Verizon Wireless, already the number-one wireless digital phone company in
the U.S., wants to solidify that standing with its $550 million
announcement Monday afternoon to buy up services in five states from
failing Dobson Communications.
A Verizon Wireless spokesperson said both sides are still working on the
details and expects the deal to be finalized by the end of the year. Both
sides have already gained conditional approval from board members.
With its purchase of Dobson wireless POPs in Arizona, California, Georgia,
Ohio and Tennessee, Verizon Wireless brings another 1.5 million Americans
under its wireless wing, filling in its already-extensive rural and
suburban footprint. The wireless phone giant already has a coverage area
of 112 million.
Dobson, on the other hand, gets some breathing room from creditors and
investors who are seeing little profit from the fourth-largest rural
wireless phone provider. Last week, the troubled phone company authorized
a stock repurchase up to $80 million and hired investment bankers Lehman
Brothers and Banc of America to look at an exit strategy. The money raised
from the sell off will go towards paying off its debt.
Many expected AT&T Wireless
to pick up Dobson’s leavings,
since Ma Bell’s wireless arm already has a significant ownership stake in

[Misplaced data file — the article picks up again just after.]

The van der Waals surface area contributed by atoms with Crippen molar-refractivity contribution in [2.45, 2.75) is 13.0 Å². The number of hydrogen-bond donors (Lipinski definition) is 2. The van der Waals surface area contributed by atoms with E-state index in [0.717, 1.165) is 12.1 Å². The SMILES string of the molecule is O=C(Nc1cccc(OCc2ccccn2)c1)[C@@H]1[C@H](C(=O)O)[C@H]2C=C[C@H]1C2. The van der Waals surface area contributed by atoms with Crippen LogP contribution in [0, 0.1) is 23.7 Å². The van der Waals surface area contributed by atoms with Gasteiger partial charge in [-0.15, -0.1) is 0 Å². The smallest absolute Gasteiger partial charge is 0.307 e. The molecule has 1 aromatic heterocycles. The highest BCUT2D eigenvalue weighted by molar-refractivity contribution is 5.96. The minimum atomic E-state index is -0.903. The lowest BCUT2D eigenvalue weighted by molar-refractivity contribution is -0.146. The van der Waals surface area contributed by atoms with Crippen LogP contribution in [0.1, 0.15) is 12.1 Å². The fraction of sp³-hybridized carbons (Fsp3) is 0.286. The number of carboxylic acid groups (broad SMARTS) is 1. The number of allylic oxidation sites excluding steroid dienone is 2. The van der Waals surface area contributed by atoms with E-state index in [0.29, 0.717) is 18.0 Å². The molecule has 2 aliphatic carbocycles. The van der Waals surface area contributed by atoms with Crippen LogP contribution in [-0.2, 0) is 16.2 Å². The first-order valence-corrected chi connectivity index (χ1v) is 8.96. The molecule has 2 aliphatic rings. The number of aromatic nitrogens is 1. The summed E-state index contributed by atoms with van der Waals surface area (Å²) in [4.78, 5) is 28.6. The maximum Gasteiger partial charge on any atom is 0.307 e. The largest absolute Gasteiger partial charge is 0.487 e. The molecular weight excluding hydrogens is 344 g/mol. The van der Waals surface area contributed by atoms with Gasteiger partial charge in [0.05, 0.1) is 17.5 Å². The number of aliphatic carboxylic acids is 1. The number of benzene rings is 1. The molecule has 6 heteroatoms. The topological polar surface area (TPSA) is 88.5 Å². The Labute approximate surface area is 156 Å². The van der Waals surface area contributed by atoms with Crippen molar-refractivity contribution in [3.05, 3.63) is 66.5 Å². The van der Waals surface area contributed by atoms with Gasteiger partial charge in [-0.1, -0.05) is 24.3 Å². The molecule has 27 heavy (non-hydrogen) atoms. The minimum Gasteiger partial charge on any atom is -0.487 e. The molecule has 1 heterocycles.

the company. In February, AT&T bought up $200 million worth of Series AA
preferred stock, over and above the 4.5 million common shares the phone
giant already owned.
But Verizon came through with a better offer, one that analysts at Goldman
& Sachs believe is fair for both sides.
“We view this transaction as a positive as it lowers Dobson’s leverage and
places a value on its properties that is higher than the company’s current
trading level,” its report to investors stated.
Goldman & Sachs values Dobson wireless POPs at $441 apiece. Verizon’s
deal, they say, comes close to the mark at $406. The only caveat is the
Tennessee POPs, which Verizon is paying almost half of the total deal, $202
million or $697 a POP.
Tennessee POPs come at a higher cost than the others because of AT&T
Wireless’ joint ownership of the cell sites, pushing the price tag
up. Officials have already signed off on the sale of the sites, which
account for 290,000 potential customers. They are also in talks to sell
off Dobson’s entire stake in Tennessee.
The investment firm rates Dobson an “outperformer” in its stock rating
system, something it is considering changing in light of the sell off,
however necessary it might have been to company executives.
“Our concern is that if Dobson continues to sell off pieces of its
footprint to ‘cherry pickers’, rather than sell the company as a whole, the
remaining property will come to be comprised of generally undesirable
pieces and could prove hard to sell,” the report said. “A secondary
concern is the diminution of Dobson’s coverage area and the possible
effects it will have on precious roaming revenues, which represent over 40%
of total revenues.”
Verizon Wireless is the result of a merger between the largest wireless
provider in the world, U.K.-based Vodaphone, and Verizon
Communications. The company provides wireless digital telephone services
to 49 of the 50 Unites States, covering 90 percent of the country.
The company was scheduled
to go public last August, hoping to raise as much as $15 billion to pay for
its 3G network upgrade. But officials got nervous after the high-tech
sector continued to crumble, forcing a delay. Officials say an initial
public offering (IPO) is on the books, but haven’t announced a date.